aussie Markets RBA

Meanwhile, Down Under…

If the die wasn't already cast, it is now.

In early February, while commenting in a Q&A session following a speech in Sydney, RBA Governor Philip Lowe blindsided markets with a dovish pivot.

“Through much of last year, it looked more likely to me that the next move in interest rates would be up than down [but] I think things today are much more evenly balanced”, he said, adding that “whether they’re exactly evenly balanced, I’m not sure, our crystal ball isn’t clear enough.”

That was a big deal at the time, coming as it did on the heels of the Fed’s dovish pivot in January.

Lowe’s explicit nod to the notion that RBA policy was, from that point forward, neutral, probably wasn’t a big shock to those who follow the local economy, but it was pretty notable considering it came just a day after a policy statement.

As we wrote at the time, that “put the RBA in sync with other major central banks in terms of not only acknowledging downside risks but also shifting to a neutral stance in the face of what certainly appears to be a more challenging macro backdrop.”

Fast forward two months and the market got a tweak to the statement which, at least for Westpac’s Bill Evans, signaled the bank is now “more ‘live’ than it’s been since Governor Lowe was appointed.” The Aussie fell and those expecting rate cuts saw their conviction hardened.

Well, on Wednesday, a sharp slowdown in inflation further stoked rate cut speculation and to be sure, this was no trivial matter during an otherwise lackluster Asian session.

Headline inflation was flat (i.e., 0.0% q/q) in the first quarter, missing estimates of a 0.2% rise, while trimmed mean inflation rose just 0.3% q/q against a projected 0.4% uptick.

That precipitated some pretty large moves. Overnight-index swaps tipped a nearly 90% chance of two rate cuts this year, up from 62% yesterday. The Aussie tumbled below the opening levels of 2019, diving more than 1% as specs added shorts following the inflation data.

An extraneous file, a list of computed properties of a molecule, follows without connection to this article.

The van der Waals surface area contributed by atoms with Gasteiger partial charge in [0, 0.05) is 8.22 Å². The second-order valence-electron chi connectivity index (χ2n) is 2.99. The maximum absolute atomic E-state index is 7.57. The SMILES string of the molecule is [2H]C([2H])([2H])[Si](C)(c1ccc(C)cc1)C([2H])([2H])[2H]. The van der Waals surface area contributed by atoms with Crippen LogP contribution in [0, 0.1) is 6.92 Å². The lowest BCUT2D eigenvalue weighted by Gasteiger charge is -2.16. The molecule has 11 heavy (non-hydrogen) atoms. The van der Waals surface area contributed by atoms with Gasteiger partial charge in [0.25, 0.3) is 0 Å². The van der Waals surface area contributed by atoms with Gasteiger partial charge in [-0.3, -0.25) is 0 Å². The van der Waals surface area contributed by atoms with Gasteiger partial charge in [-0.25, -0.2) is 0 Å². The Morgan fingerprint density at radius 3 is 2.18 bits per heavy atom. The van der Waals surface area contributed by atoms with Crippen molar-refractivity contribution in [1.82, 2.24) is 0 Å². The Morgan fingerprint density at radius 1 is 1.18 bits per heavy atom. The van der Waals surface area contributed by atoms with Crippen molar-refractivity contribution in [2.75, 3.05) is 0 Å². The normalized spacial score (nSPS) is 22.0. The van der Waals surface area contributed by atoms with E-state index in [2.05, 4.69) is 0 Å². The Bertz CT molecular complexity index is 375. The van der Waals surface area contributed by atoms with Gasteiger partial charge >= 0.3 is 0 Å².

“For an inflation fighting central bank, there should now be little resistance to further policy stimulus in the near term”, Citi wrote, in the course of changing their forecast to reflect a 25bps cut from the RBA in May followed by another cut “as early as June.”

Three-year yields in Australia plummeted some 14bps to a record low.

JPMorgan thinks the data will clear things up for the RBA which, previously, was beguiled by conflicting signals from the economy. “We have been expecting the RBA to cut 25bp in both July and August [but] we are moving those forward to May and June, with risks of more to come, given that now a further loss of inflation momentum has been added to existing concerns about the activity side, making the road back to the inflation target look even longer”, the bank wrote Wednesday.

“While we think the inflation data is unlikely to make a dent on RBA’s thinking, the declines registered in non-tradables inflation are likely to be a cause of worry”, Barclays mused, noting that “a strong labour market, weak GDP growth, high trade surpluses and low household spending” present the central bank with “a kaleidoscope of data which appears to be moving in different directions, sending confusing signals.” Given that, the RBA “has no choice but to stick to its creeping dovish bias”, Barclays says.

Australian stocks, meanwhile, loved it, jumping 1% to an 11-year high. The S&P/ASX 200 is coming off its best quarter since 2009 and its best first quarter in history.

Bad news is indeed good news for domestic equities.

And so, the die is cast. RBA rate cuts are coming, something we already knew but which is now all but certain and will, generally speaking, serve to further cement the global dovish pivot from policymakers.

Concerns about the domestic economy aside, it’s notable that any cuts will presumably coincide with a further rebound in China’s economy, which should ostensibly be helpful for Australia. At this point, though, policymakers aren’t inclined to take any chances.


 

0 comments on “Meanwhile, Down Under…

Speak your mind

This site uses Akismet to reduce spam. Learn how your comment data is processed.

Skip to toolbar